Earlier this year, I read The Cosmic Serpent: DNA and the Origins of Knowledge by Jeremy Narby. The author is a trained PhD in anthropology and, after noticing that the isolated tribe had a very advanced understanding of plant medicine, sets out to research the hallucinogenic drugs used by shamans in the Western Amazon. After extensive research across numerous disciplines, Narby comes to the conclusion that the psychoactive ayahuasca gives its users access to medical information through knowledge coded in DNA. The plants “communicate” to users through meaningful symbols and measurable frequencies, offering indigenous tribes across the globe access to the same universal knowledge.
“What if DNA, stimulated by nicotine or dimethyltryptamine, activates not only its emission of photons (which inundate our consciousness in the form of hallucinations), but also its capacity to pick up the photons emitted by the global network of DNA-based life? This would mean that the biosphere itself, which can be considered “as a more or less fully interlinked unit, is the source of the images.” – Joseph Narby, The Cosmic Serpent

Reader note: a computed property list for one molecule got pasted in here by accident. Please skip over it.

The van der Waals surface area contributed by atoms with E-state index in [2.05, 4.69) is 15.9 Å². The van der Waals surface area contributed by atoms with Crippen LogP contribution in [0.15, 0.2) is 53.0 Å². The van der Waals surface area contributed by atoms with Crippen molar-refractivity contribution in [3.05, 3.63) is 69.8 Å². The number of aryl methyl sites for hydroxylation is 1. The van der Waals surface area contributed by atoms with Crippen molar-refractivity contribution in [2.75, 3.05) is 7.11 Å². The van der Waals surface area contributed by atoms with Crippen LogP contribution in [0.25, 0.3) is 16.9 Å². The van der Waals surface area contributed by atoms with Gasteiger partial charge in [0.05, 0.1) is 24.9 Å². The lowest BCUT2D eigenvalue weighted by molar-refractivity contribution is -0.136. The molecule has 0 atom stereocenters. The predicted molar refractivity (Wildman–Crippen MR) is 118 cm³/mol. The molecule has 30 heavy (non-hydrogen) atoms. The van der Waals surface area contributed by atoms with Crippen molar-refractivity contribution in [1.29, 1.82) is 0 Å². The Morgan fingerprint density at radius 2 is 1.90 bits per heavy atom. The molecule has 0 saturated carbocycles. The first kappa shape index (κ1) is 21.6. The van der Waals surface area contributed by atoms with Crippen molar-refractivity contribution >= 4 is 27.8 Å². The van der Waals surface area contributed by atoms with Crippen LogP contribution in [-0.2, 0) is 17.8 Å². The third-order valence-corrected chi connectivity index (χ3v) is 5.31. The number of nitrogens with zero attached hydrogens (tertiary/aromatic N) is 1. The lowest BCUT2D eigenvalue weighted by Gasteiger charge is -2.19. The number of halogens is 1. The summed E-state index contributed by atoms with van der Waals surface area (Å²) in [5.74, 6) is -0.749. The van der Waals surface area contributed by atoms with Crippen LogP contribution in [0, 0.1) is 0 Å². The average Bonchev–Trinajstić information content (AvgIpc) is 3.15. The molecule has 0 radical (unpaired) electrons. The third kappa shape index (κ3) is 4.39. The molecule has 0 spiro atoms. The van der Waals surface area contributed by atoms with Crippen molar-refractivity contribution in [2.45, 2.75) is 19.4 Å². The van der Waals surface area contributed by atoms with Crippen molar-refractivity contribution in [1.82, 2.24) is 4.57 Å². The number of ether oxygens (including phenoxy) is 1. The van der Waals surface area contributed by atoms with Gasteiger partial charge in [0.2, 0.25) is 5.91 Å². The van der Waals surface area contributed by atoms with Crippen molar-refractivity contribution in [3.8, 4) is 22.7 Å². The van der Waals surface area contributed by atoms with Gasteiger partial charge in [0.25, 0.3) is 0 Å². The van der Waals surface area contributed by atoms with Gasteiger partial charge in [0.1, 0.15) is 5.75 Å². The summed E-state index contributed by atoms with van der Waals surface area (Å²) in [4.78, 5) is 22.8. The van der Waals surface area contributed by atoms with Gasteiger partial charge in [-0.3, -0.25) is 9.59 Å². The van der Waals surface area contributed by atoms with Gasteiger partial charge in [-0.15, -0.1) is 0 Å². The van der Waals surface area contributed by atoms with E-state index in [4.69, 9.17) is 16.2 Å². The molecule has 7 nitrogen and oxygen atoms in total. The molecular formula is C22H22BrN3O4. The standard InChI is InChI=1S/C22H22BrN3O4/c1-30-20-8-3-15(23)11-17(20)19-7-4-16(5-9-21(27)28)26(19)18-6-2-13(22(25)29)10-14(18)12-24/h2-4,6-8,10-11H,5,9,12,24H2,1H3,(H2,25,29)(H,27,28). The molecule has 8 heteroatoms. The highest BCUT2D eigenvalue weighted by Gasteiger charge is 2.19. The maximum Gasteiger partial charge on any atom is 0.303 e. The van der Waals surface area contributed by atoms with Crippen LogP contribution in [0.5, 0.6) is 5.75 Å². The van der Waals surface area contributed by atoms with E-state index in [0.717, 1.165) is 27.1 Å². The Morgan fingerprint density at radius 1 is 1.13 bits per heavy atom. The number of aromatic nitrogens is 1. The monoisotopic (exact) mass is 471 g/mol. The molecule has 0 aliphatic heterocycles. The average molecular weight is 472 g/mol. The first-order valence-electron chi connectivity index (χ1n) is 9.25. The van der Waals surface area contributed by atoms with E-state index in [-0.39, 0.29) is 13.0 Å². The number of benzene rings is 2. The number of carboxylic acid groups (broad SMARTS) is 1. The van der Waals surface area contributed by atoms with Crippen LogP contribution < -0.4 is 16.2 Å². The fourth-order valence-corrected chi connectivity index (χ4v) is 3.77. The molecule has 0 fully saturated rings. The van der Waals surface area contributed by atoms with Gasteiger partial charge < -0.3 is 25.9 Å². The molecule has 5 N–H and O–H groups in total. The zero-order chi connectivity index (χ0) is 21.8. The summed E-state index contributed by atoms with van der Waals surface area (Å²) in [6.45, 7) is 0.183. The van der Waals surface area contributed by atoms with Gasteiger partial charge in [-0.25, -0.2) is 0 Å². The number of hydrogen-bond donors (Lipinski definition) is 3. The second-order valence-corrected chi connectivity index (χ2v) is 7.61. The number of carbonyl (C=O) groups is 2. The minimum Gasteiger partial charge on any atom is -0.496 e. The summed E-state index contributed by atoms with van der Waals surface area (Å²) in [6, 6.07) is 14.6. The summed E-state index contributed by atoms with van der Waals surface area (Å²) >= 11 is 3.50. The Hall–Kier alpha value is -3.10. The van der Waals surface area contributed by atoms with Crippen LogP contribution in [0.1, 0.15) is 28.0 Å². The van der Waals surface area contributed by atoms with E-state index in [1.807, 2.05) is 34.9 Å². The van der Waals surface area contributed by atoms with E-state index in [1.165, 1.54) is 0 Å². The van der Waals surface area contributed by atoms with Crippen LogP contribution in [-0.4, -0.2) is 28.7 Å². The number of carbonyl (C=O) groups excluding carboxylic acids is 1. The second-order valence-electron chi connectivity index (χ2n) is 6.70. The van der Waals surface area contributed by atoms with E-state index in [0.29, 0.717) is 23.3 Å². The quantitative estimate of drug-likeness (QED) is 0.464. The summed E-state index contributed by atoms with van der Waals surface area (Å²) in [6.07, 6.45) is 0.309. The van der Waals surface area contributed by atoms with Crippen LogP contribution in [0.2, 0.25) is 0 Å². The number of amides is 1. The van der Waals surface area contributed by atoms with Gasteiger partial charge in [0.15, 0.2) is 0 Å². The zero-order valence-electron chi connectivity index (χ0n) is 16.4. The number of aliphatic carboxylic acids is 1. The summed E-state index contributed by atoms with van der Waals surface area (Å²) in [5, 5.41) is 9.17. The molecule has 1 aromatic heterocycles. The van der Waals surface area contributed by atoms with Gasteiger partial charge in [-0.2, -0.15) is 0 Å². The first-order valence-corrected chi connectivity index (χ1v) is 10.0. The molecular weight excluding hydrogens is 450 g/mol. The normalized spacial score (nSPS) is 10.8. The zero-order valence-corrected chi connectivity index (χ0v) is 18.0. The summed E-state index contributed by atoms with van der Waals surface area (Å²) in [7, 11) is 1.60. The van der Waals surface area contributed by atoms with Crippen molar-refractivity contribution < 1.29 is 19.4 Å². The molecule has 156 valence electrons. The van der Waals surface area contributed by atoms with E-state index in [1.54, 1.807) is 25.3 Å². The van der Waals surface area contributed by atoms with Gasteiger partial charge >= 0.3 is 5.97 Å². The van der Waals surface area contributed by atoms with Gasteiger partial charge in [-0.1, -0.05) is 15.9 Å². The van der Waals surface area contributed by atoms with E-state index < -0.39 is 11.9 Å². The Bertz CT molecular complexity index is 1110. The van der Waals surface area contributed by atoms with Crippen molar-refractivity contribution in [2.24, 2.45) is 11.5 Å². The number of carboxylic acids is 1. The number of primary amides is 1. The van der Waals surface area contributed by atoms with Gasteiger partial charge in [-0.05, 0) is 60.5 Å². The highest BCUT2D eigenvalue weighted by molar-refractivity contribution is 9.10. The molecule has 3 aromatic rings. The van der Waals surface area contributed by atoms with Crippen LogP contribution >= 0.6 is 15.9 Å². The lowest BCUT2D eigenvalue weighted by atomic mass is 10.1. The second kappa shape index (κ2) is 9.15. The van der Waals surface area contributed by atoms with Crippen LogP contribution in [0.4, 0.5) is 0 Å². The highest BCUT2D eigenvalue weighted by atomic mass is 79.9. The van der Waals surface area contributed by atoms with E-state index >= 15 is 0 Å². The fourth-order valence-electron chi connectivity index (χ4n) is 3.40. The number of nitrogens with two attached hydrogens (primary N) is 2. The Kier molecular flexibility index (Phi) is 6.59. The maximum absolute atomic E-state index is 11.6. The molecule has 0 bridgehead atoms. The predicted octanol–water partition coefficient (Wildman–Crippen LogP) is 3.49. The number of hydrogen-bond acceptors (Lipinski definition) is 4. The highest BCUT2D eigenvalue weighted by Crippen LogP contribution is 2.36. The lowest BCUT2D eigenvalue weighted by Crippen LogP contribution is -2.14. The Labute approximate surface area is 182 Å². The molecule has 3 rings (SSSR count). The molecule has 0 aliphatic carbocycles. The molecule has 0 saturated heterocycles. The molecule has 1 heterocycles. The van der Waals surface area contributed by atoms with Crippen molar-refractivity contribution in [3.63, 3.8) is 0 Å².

In the 17th century, Christian Huygens–inventor of the grandfather clock–famously set a room full of pendulum clocks in motion at different paces and returned to find they had all fallen into sync. He called this phenomenon entrainment. Though the material in the clock pendulum is inanimate, the matter within and around the object communicate via energy waves, effortlessly achieving synchronicity. It’s as if the globe is resonating at a particular frequency and actively working to bring all living being and non-living objects into the same, shared vibration.
Huygens’ findings reminds me of Jim Rohn’s quote: “You’re the average of the five people your spend the most time with.” If physics dictates that two interacting oscillating systems assume the same period, perhaps the same can be said with humans. If you’ve ever been in the presence of a deeply calm spiritual figure, you may have noticed you heart rate and breathing slow as your body relaxes. Conversely, the presence of an angry and negative coworker may spike your blood pressure and make you lose your cool. Perhaps our reactions to those around us are signposts of synchronicity, informing us whether entrainment is possible or unlikely.
“If you mount two clock pendulums side by side on the wall, they will gradually begin to swing together. They synchronize each other by picking up tiny vibrations they each transmit through the wall.